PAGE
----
Steam Locomotives of a More Leisurely Era 1908 – 4-6-0 & 4-6-4T Lancashire & Yorkshire Railway

Steam Locomotives of a More Leisurely Era

1908 – 4-6-0 & 4-6-4T

Lancashire & Yorkshire Railway 

No. 1658 when new in 1922No. 1658 when new in 1922

The first twenty of these large four-cylinder 4-6-0s were designed by G.Hughes and came out from Horwich works in 1908-9 as L&Y Rly Nos. 1506-25.  In their original form they were unsatisfactory engines and were heavy in coal consumption.  In 1922 No. 1522 was superheated and the cylinder diameter enlarged by half-an-inch.  This effected such a marked improvement that not only were most of the remainder similarly dealt with, but construction of a further 35 engines was put in hand.  They were to have been Nos.1649-83, but No. 1675 was the last to carry an L&YR number and the rest came out as LMS 10447-54.

Meanwhile a tank version of the same design was prepared, of which it was planned to build thirty engines, but only the first ten came out as tanks.  These large 4-6-4Ts appeared in 1924 as LMS Nos.11110-19.  No. 11114 was exhibited at the Wembley Exhibition in 1925 and No.11112 together with the 4-6-0 No. 10474 took part In the Darlington Centenary celebrations in the same year.  For some reason it was decided to bring out the final twenty engines as 4-6-0s after all, and these duly appeared in 1924-5 as Nos. 10455-74.

In 1926 No. 10456 was rebuilt as a 4-cylinder compound with two 16”x 26” high pressure and two 22”x 26” low pressure cylinders, and it seems to have done well in this condition, although no more were similarly treated.  This engine, along with a number of others of the later batch, did some good work on the North Western main line in the early years of the grouping.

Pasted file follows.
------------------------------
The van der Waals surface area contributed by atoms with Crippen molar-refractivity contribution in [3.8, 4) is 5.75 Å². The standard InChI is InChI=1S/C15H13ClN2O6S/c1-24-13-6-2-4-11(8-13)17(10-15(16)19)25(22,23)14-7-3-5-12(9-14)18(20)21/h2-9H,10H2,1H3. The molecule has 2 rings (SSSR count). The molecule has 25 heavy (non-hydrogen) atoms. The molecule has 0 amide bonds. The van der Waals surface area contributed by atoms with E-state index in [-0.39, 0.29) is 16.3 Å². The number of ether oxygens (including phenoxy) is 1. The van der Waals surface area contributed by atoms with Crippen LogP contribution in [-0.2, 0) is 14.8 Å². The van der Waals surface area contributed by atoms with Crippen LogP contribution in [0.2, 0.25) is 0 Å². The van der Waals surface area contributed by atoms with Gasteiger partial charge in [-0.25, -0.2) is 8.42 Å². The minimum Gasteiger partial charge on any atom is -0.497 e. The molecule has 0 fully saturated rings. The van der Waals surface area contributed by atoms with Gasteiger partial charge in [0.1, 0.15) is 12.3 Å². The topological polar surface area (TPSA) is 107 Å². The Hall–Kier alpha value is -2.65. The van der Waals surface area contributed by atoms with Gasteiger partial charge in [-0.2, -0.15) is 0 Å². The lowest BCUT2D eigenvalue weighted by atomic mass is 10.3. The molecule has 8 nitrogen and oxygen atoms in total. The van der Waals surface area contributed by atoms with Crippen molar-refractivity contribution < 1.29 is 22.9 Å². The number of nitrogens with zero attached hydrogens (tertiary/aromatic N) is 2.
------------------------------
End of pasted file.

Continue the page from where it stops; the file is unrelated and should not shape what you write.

Of the original engines, five which were never superheated became LMS Nos. 10400-4 and were scrapped in 1925-6.  The others were renumbered from 10405 upwards, but most of them had disappeared by 1939.  A few, however, survived the war, and seven passed into BR stock in 1948.  The last in traffic became No. 50455 and was scrapped in 1951.

The 4-6-4Ts were taken out of service between 1938 and 1942.  They had been intended for express working, but developed a reputation for being unsteady at speed, and were far too large and powerful to be used economically on local services.

Rebuilt 4-6-0  Driving wheels – 6’ 9”,  Cylinders (4) – 16½”x 26”,  Pressure – 180 lb.,  Tractive effort – 28880 lb.,  Weight – 79 tons 1 cwt,  L&YR Classification – 8,  LMS Classification – 5P

4-6-4T  Driving wheels – 6’ 9”,  Cylinders (4) – 16½”x 26”,  Pressure – 180 lb.,  Tractive effort – 28880 lb.,  Weight – 99 tons 19 cwt,  L&YR Classification – 8,  LMS Classification – 5P

50455

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